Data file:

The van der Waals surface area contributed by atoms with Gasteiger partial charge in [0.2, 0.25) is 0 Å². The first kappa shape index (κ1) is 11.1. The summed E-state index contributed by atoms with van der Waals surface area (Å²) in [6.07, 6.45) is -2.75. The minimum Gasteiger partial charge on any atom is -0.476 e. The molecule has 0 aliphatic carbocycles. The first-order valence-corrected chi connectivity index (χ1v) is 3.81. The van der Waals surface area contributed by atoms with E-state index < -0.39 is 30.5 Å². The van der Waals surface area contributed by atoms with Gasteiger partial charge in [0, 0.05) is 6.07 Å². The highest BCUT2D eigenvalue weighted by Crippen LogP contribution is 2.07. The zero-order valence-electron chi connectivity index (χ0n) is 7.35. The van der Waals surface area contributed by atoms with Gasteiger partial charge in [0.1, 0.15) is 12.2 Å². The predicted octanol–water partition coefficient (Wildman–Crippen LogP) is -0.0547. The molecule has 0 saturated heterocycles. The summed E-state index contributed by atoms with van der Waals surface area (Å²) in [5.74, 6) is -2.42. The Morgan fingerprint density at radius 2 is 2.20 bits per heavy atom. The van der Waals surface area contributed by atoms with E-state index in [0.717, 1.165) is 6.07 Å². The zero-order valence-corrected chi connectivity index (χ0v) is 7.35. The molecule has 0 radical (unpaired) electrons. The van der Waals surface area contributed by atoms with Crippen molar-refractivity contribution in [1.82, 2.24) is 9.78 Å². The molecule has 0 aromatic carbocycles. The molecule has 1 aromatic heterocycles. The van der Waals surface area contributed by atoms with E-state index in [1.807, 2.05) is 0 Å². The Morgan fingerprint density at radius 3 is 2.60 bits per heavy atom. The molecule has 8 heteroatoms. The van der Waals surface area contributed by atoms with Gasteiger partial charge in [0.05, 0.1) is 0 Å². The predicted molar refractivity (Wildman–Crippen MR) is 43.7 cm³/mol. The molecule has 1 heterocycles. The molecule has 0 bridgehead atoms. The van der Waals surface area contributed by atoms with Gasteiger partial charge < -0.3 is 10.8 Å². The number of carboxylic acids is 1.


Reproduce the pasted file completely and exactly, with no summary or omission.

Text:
The van der Waals surface area contributed by atoms with Gasteiger partial charge in [0.2, 0.25) is 0 Å². The first kappa shape index (κ1) is 11.1. The summed E-state index contributed by atoms with van der Waals surface area (Å²) in [6.07, 6.45) is -2.75. The minimum Gasteiger partial charge on any atom is -0.476 e. The molecule has 0 aliphatic carbocycles. The first-order valence-corrected chi connectivity index (χ1v) is 3.81. The van der Waals surface area contributed by atoms with E-state index < -0.39 is 30.5 Å². The van der Waals surface area contributed by atoms with Gasteiger partial charge in [0, 0.05) is 6.07 Å². The highest BCUT2D eigenvalue weighted by Crippen LogP contribution is 2.07. The zero-order valence-electron chi connectivity index (χ0n) is 7.35. The van der Waals surface area contributed by atoms with Gasteiger partial charge in [0.1, 0.15) is 12.2 Å². The predicted octanol–water partition coefficient (Wildman–Crippen LogP) is -0.0547. The molecule has 0 saturated heterocycles. The summed E-state index contributed by atoms with van der Waals surface area (Å²) in [5.74, 6) is -2.42. The Morgan fingerprint density at radius 2 is 2.20 bits per heavy atom. The van der Waals surface area contributed by atoms with E-state index in [0.717, 1.165) is 6.07 Å². The zero-order valence-corrected chi connectivity index (χ0v) is 7.35. The molecule has 0 radical (unpaired) electrons. The van der Waals surface area contributed by atoms with Crippen molar-refractivity contribution in [1.82, 2.24) is 9.78 Å². The molecule has 0 aromatic carbocycles. The molecule has 1 aromatic heterocycles. The van der Waals surface area contributed by atoms with E-state index in [1.807, 2.05) is 0 Å². The Morgan fingerprint density at radius 3 is 2.60 bits per heavy atom. The molecule has 8 heteroatoms. The van der Waals surface area contributed by atoms with Gasteiger partial charge in [0.05, 0.1) is 0 Å². The predicted molar refractivity (Wildman–Crippen MR) is 43.7 cm³/mol. The molecule has 1 heterocycles. The molecule has 0 bridgehead atoms. The van der Waals surface area contributed by atoms with Gasteiger partial charge < -0.3 is 10.8 Å². The number of carboxylic acids is 1.